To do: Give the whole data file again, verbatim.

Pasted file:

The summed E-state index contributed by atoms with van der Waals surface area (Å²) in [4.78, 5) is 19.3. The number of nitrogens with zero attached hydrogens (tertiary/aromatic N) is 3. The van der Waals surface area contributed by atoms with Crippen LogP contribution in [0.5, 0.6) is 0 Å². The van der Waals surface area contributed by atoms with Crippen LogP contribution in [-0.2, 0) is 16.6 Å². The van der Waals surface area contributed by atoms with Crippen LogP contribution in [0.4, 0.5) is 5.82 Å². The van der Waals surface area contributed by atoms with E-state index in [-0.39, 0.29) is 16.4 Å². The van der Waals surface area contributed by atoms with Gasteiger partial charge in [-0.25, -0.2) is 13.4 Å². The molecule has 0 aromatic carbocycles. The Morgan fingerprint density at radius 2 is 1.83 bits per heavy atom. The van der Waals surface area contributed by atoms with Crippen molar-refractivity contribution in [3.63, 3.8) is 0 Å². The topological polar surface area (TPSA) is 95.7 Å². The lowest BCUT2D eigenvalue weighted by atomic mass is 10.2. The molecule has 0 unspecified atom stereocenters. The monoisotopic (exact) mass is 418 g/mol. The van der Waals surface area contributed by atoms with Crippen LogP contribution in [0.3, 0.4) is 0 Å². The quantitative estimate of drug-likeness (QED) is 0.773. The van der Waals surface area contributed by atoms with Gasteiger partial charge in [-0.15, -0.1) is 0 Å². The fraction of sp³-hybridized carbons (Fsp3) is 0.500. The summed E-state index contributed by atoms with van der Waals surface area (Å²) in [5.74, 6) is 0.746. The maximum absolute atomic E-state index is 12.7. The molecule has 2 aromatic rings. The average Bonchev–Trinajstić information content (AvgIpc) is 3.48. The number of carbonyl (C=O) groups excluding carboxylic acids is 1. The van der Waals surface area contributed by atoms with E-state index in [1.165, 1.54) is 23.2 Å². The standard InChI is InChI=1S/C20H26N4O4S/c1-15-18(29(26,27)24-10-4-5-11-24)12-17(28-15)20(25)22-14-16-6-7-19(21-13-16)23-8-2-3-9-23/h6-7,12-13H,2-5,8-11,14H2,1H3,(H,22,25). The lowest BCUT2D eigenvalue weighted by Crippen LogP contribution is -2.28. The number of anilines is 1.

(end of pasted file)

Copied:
The summed E-state index contributed by atoms with van der Waals surface area (Å²) in [4.78, 5) is 19.3. The number of nitrogens with zero attached hydrogens (tertiary/aromatic N) is 3. The van der Waals surface area contributed by atoms with Crippen LogP contribution in [0.5, 0.6) is 0 Å². The van der Waals surface area contributed by atoms with Crippen LogP contribution in [-0.2, 0) is 16.6 Å². The van der Waals surface area contributed by atoms with Crippen LogP contribution in [0.4, 0.5) is 5.82 Å². The van der Waals surface area contributed by atoms with E-state index in [-0.39, 0.29) is 16.4 Å². The van der Waals surface area contributed by atoms with Gasteiger partial charge in [-0.25, -0.2) is 13.4 Å². The molecule has 0 aromatic carbocycles. The Morgan fingerprint density at radius 2 is 1.83 bits per heavy atom. The van der Waals surface area contributed by atoms with Crippen molar-refractivity contribution in [3.63, 3.8) is 0 Å². The topological polar surface area (TPSA) is 95.7 Å². The lowest BCUT2D eigenvalue weighted by atomic mass is 10.2. The molecule has 0 unspecified atom stereocenters. The monoisotopic (exact) mass is 418 g/mol. The van der Waals surface area contributed by atoms with Crippen LogP contribution in [0.3, 0.4) is 0 Å². The quantitative estimate of drug-likeness (QED) is 0.773. The van der Waals surface area contributed by atoms with Gasteiger partial charge in [-0.15, -0.1) is 0 Å². The fraction of sp³-hybridized carbons (Fsp3) is 0.500. The summed E-state index contributed by atoms with van der Waals surface area (Å²) in [5.74, 6) is 0.746. The maximum absolute atomic E-state index is 12.7. The molecule has 2 aromatic rings. The average Bonchev–Trinajstić information content (AvgIpc) is 3.48. The number of carbonyl (C=O) groups excluding carboxylic acids is 1. The van der Waals surface area contributed by atoms with E-state index in [1.165, 1.54) is 23.2 Å². The standard InChI is InChI=1S/C20H26N4O4S/c1-15-18(29(26,27)24-10-4-5-11-24)12-17(28-15)20(25)22-14-16-6-7-19(21-13-16)23-8-2-3-9-23/h6-7,12-13H,2-5,8-11,14H2,1H3,(H,22,25). The lowest BCUT2D eigenvalue weighted by Crippen LogP contribution is -2.28. The number of anilines is 1.